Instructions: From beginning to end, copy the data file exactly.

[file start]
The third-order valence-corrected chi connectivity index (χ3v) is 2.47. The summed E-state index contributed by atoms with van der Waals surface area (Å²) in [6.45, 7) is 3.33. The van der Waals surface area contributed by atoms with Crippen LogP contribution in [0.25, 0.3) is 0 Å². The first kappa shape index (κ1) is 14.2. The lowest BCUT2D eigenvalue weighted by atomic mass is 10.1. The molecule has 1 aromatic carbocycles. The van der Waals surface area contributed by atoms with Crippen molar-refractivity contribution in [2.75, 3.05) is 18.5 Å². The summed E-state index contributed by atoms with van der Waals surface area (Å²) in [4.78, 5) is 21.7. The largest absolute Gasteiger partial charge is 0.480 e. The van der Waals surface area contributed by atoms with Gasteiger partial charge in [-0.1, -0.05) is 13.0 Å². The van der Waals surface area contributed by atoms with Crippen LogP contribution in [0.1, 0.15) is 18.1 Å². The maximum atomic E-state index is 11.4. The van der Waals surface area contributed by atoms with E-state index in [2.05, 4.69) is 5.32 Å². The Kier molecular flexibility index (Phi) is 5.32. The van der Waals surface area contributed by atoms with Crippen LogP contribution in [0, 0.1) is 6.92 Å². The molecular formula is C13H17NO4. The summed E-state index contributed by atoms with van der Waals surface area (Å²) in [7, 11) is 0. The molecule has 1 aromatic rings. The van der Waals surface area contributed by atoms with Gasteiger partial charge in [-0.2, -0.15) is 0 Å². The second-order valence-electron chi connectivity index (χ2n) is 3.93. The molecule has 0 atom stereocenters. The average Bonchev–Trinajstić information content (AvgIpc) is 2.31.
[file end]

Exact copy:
The third-order valence-corrected chi connectivity index (χ3v) is 2.47. The summed E-state index contributed by atoms with van der Waals surface area (Å²) in [6.45, 7) is 3.33. The van der Waals surface area contributed by atoms with Crippen LogP contribution in [0.25, 0.3) is 0 Å². The first kappa shape index (κ1) is 14.2. The lowest BCUT2D eigenvalue weighted by atomic mass is 10.1. The molecule has 1 aromatic carbocycles. The van der Waals surface area contributed by atoms with Crippen molar-refractivity contribution in [2.75, 3.05) is 18.5 Å². The summed E-state index contributed by atoms with van der Waals surface area (Å²) in [4.78, 5) is 21.7. The largest absolute Gasteiger partial charge is 0.480 e. The van der Waals surface area contributed by atoms with Gasteiger partial charge in [-0.1, -0.05) is 13.0 Å². The van der Waals surface area contributed by atoms with Crippen LogP contribution in [0.1, 0.15) is 18.1 Å². The maximum atomic E-state index is 11.4. The van der Waals surface area contributed by atoms with E-state index in [2.05, 4.69) is 5.32 Å². The Kier molecular flexibility index (Phi) is 5.32. The van der Waals surface area contributed by atoms with Crippen LogP contribution in [0, 0.1) is 6.92 Å². The molecular formula is C13H17NO4. The summed E-state index contributed by atoms with van der Waals surface area (Å²) in [7, 11) is 0. The molecule has 1 aromatic rings. The van der Waals surface area contributed by atoms with Gasteiger partial charge in [-0.2, -0.15) is 0 Å². The second-order valence-electron chi connectivity index (χ2n) is 3.93. The molecule has 0 atom stereocenters. The average Bonchev–Trinajstić information content (AvgIpc) is 2.31.